The embodiments can also be used in other passive fixation leads than the one illustrated in FIG. 3, i.e. having another set of distal lead components.

The implantable electric lead of the invention described and disclosed above can, in operation, be connected to an IMD. The IMD could be a pacemaker, cardiac defibrillator or cardioverter. In such a case the IMD has at least one connected lead with electrodes and/or sensors for performing the therapy and/or monitor function to the heart. However, the present invention is not limited to cardiac-associated IMDs and leads but may also be practiced with other electrical lead implantable for performing therapy and/or diagnosing in other body positions besides the heart, such as a neurological or muscle stimulating electrical lead.

FIG. 4 schematically illustrates an IMD 100, exemplified as a pacemaker, connectable with an implantable electric lead 10 according to the present invention.

FIG. 5 is cross-sectional view of the proximal lead portion 14 according to an embodiment. This proximal lead portion 14 comprises, in the present embodiment, three major interconnected components, a connector pin 18, a connector ring 15 and a connector coupling 13. The connector pin 18 is electrically connected to the inner connector 42 and is connectable to an IMD, which is schematically illustrated in FIG. 4. The connector pin 18 can generally be manufactured in the form of a cylinder of a conductive material, such as stainless steel, in particular 316L stainless steel, with the inner conductor 42 running in the bore of the connector pin 18 at least up to the end portion of the connector pin 18 designed to be connected to the IMD. Pin-conductor attachment can be effected by, for instance, welding to achieve not only an electrical connection between the connector pin 18 and the inner conductor 42 but also a mechanical attachment therebetween. Consequently, any rotation of the connector pin 18 is preferably transferred to a corresponding rotation of the inner conductor 42 as is further described herein.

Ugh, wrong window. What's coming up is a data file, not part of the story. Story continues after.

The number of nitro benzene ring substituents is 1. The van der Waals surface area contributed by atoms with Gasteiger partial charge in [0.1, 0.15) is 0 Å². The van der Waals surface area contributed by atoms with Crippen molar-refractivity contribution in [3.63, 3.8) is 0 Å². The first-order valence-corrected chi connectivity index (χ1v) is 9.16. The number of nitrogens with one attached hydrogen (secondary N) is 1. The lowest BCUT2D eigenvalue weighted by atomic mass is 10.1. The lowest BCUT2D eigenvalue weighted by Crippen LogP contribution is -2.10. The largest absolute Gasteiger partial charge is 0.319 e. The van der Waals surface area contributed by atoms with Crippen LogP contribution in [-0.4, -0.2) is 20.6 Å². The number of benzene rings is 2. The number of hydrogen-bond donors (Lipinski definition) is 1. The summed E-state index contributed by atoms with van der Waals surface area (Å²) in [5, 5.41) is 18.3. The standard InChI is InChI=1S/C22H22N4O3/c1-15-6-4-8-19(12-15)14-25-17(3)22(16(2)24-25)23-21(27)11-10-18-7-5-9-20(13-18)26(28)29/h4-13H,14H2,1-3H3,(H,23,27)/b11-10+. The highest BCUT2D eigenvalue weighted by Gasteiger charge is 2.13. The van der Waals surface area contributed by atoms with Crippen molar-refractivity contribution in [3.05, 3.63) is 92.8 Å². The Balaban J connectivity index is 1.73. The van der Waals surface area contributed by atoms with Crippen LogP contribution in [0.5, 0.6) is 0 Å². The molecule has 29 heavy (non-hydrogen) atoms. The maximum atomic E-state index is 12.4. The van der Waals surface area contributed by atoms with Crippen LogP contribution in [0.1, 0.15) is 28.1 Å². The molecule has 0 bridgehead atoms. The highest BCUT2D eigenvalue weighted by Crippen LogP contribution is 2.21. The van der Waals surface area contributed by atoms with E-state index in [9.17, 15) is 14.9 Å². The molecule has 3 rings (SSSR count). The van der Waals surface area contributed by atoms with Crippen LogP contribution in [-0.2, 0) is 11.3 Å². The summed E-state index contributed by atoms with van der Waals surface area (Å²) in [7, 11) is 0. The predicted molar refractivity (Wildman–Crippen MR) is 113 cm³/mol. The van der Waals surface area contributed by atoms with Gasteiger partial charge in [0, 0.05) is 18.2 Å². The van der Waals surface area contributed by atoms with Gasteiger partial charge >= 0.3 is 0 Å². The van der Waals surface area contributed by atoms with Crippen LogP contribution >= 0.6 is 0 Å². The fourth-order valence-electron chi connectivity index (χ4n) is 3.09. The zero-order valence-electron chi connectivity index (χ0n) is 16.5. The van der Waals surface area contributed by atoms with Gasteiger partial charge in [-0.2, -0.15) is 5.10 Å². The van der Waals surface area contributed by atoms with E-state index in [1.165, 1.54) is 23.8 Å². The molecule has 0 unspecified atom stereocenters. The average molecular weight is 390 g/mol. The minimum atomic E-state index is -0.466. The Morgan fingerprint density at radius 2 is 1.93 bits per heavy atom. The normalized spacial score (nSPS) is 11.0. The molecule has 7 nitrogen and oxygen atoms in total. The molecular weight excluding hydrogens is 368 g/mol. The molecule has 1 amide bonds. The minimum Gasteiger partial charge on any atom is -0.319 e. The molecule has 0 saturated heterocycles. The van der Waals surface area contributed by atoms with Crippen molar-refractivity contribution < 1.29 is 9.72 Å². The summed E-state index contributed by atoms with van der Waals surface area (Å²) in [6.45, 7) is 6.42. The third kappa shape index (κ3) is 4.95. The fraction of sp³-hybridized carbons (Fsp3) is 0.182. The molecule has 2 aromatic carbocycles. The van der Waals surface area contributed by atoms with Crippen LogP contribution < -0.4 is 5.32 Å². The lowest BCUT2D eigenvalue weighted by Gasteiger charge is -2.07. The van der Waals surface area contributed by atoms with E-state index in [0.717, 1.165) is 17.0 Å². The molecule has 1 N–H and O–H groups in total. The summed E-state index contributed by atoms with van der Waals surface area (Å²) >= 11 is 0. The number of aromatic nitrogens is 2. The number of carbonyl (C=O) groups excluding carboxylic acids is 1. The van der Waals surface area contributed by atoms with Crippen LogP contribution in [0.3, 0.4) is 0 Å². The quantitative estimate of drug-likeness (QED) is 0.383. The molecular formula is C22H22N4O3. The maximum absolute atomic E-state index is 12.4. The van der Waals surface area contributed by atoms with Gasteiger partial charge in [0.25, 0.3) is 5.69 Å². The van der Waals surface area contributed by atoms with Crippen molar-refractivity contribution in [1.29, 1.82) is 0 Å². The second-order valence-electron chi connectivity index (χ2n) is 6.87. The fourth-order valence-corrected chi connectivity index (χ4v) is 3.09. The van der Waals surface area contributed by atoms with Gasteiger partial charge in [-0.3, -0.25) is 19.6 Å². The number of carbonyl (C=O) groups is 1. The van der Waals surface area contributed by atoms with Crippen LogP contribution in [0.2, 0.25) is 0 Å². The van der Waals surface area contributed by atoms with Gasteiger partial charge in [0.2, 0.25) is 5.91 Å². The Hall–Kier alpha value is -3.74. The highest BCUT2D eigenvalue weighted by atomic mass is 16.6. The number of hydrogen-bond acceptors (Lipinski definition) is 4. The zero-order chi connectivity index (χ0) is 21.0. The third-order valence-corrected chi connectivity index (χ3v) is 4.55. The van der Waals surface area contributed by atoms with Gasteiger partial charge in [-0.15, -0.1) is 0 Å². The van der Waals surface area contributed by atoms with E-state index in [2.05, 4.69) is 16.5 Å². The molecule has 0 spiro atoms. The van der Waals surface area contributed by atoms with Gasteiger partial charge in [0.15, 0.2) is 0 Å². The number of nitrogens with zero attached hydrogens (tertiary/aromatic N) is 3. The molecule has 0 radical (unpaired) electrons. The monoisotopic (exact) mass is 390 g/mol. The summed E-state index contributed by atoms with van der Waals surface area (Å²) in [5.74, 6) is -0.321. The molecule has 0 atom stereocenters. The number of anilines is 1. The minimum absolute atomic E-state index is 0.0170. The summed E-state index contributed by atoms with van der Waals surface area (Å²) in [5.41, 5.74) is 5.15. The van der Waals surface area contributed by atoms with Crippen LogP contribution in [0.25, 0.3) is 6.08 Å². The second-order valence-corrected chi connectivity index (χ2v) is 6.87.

The connector ring 15 is also made of a conductive material, such as 316L stainless steel, and is electrically connected to the outer conductor 34, typically at its end facing away from the IMD-connecting end of the lead. In similarity to the connector pin 18 and the inner conductor 42, the outer conductor 34 is preferably welded onto the connector ring 15 and may indeed be partly threaded on a portion of the connector ring 15 as illustrated in the figure to provide both an electrical connection and mechanical attachment between the connector ring 15 and the outer conductor 34. The two conductors 34, 42 run coaxially in the lumen 11 of the lead.

An outer insulative sheath 32 isolating the outer conductor 34 and the lead interior from the outside is attached to the connector ring 15, for instance by gluing. The outer insulative sheath 32 may be threaded over the outer conductor 34 and up to a portion of the lateral surface of the connector ring 15. A sealing ring 16 is advantageously attached in connection with the end of the insulative sheath 32 to prevent blood and other body fluids from entering the portion of the IMD, into which the proximal lead portion 14 is to be entered.